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    4. true, but won't change only begin if writers take the first step?

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    5. true, but won't change only begin if writers take the first step?

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    6. @Brendan...i'm glad you are raising this issue. This post will be read by YRF Team and Blogadda too ....so hopefully it'll have some impact in greater scheme of things :-)

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    7. I did bit research on the term, it was referred to Rani Laxmi Bai if you've read history --- "Khoob ladi mardani woh to jhansi wali rani thi" -- as admiration of her fight against enemies, so the term basically is meant in positive sense not negative. And since it is associated with a historical figure too -- I doubt it'll fade off soon. You can read more here > http://en.wikipedia.org/wiki/Rani_Lakshmibai

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    8. Yes, i get it but still it is borrowed from the other sex. We will just have to agree to disagree on whether it is suitable or not ma'am.

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    9. Do take a look at this, it expresses my thoughts in entirety: http://brendanantondabhi.blogspot.in/2014/07/the-mardaani-problem.html

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    10. Brendan..i read your post..for some reason my comment was not going thru...so replying here itself. I think if some men have feminine type qualities, i'm sure there's term for that too. The context here is not abt "who stood up for their rights and fought back against patriarchal society" but more about physical strength/attitude --- i think that's what the film depicts hence named it mardaani. I don't see it as a big issue as such, for me its just a word -- it may or may not refer to the physical strength of men. We have the "female" term having "male" in it too, but by itself its a word right...or you think its borrowed from other sex too? If we talk about equality and no we are not talking abt equal rights in society etc, we are here talking about something strictly physical or mental, i think in terms of physical strength men/women can never be equal due to their physical structure, women are physically more delicate ---- so nothing wrong in the term, while in mental strength women might be more stronger....so again no equality here. So, no matter how much we yap about equality, practically there's always gonna be some difference --- so when either a women or man shows qualities of the opposite gender, they'll be referred to as such. At times it may be positive like in this case, and at times negative. eg when male have feminine nature they are called girly, sissy and yes that's more negative but it exists.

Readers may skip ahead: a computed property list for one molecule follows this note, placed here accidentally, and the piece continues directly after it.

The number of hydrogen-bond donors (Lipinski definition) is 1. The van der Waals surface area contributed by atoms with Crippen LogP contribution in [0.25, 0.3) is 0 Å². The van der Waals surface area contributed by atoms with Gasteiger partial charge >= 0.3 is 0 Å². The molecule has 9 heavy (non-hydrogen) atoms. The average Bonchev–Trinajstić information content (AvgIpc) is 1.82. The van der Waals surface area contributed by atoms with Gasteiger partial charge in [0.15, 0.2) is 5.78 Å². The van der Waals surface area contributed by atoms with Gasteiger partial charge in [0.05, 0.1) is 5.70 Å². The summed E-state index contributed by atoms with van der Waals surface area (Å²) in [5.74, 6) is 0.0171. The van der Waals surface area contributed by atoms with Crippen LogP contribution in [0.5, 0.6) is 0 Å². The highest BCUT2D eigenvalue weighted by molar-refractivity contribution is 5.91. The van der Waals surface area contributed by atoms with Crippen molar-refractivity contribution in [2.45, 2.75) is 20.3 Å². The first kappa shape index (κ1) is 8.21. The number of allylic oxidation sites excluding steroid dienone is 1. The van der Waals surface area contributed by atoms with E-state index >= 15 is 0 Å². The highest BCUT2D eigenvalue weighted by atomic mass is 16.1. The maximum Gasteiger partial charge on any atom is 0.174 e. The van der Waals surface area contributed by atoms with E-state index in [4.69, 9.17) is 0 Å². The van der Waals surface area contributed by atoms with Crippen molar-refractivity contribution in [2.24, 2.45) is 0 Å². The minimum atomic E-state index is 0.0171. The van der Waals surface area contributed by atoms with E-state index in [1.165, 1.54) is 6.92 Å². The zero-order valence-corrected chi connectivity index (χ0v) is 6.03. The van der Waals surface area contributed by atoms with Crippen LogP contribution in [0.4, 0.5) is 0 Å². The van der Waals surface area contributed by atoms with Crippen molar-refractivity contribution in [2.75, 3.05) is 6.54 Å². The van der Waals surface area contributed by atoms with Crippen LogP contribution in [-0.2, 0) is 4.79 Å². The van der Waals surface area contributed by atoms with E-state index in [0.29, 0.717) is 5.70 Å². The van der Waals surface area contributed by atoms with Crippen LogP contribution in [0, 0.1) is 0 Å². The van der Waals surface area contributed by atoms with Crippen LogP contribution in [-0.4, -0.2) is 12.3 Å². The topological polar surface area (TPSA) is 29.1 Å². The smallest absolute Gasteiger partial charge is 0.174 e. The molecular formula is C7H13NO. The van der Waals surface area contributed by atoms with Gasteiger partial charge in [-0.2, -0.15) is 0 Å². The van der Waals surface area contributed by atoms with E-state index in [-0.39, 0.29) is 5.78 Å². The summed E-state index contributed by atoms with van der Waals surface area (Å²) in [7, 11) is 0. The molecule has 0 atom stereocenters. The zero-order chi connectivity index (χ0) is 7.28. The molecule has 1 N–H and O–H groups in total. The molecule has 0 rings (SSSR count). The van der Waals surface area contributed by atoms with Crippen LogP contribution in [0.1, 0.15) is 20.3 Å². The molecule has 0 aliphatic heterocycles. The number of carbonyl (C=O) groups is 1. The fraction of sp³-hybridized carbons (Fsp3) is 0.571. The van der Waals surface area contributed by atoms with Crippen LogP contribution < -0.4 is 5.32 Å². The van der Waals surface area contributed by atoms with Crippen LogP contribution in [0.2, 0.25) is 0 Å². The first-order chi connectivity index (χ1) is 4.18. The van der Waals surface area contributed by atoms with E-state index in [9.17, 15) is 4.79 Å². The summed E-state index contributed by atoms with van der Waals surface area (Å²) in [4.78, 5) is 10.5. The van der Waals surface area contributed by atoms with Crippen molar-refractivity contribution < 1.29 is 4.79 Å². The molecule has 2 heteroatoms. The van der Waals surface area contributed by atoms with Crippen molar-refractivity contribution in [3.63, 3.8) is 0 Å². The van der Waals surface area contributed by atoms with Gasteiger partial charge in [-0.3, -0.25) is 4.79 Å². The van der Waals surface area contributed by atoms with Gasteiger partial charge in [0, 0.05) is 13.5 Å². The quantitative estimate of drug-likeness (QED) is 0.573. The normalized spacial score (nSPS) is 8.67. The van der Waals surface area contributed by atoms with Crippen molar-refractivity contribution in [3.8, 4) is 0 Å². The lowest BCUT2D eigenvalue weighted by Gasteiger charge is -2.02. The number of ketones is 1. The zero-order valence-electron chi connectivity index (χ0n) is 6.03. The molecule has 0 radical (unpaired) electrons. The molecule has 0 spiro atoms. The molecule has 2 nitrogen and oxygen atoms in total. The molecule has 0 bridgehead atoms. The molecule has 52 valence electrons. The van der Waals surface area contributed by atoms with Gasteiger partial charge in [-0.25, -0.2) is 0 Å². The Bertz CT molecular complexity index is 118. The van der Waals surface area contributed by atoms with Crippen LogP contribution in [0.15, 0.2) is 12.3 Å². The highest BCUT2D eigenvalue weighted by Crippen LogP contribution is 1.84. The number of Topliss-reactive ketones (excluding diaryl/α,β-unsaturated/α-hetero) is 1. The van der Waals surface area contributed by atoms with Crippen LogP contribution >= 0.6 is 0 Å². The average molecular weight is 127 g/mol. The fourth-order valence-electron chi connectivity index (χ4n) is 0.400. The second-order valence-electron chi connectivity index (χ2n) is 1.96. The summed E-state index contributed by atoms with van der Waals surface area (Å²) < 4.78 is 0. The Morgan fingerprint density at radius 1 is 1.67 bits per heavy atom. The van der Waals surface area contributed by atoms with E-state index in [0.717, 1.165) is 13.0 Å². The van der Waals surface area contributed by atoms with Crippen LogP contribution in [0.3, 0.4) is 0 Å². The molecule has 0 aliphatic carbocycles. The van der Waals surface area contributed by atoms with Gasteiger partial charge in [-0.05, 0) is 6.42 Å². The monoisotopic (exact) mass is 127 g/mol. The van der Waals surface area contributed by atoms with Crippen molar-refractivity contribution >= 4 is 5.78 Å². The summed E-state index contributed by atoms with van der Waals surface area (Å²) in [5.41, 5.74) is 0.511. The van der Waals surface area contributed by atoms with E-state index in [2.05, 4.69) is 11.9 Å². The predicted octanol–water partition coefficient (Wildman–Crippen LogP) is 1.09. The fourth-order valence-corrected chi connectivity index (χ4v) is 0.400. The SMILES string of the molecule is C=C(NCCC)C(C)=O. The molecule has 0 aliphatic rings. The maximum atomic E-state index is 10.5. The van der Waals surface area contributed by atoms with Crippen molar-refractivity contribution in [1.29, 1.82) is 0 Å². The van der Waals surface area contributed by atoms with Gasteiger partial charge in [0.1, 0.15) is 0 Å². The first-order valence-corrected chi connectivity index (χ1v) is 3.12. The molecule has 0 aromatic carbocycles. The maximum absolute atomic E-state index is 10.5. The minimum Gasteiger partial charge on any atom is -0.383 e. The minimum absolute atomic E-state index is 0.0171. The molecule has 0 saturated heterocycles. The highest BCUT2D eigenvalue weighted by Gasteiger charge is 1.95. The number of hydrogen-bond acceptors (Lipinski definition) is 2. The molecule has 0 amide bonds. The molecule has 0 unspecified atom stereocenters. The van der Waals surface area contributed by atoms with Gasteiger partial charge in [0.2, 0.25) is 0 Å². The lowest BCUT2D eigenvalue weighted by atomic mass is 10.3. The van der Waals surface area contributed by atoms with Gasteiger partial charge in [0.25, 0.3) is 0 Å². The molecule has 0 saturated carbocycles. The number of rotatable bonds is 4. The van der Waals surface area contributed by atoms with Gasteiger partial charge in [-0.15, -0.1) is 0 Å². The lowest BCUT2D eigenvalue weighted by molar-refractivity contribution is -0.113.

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    11. Alright. But why compare at all? Both the sexes have distinguishing characteristics and features and whatnot but then why compare at all? Many readers have also commented on other factors. Do tell me your views on them.

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  3. it sure does.. and you made that change in her so well done on that.
    and hats off to basanti for actually standing up for herself .. most of the times it that first step to say NO that is difficult and thats all it takes for bad things to happen

    Bikram's

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    1. thanks..and yes...you're absolutely right..

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  4. Perfect story for Mardaani.
    At times one needs a child's perspective to realise 'anything is possible'.

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    1. thanks for reading @Nimi :-)

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  5. Well curated post Nandini. And I completely agree with the statement you made all-in-all.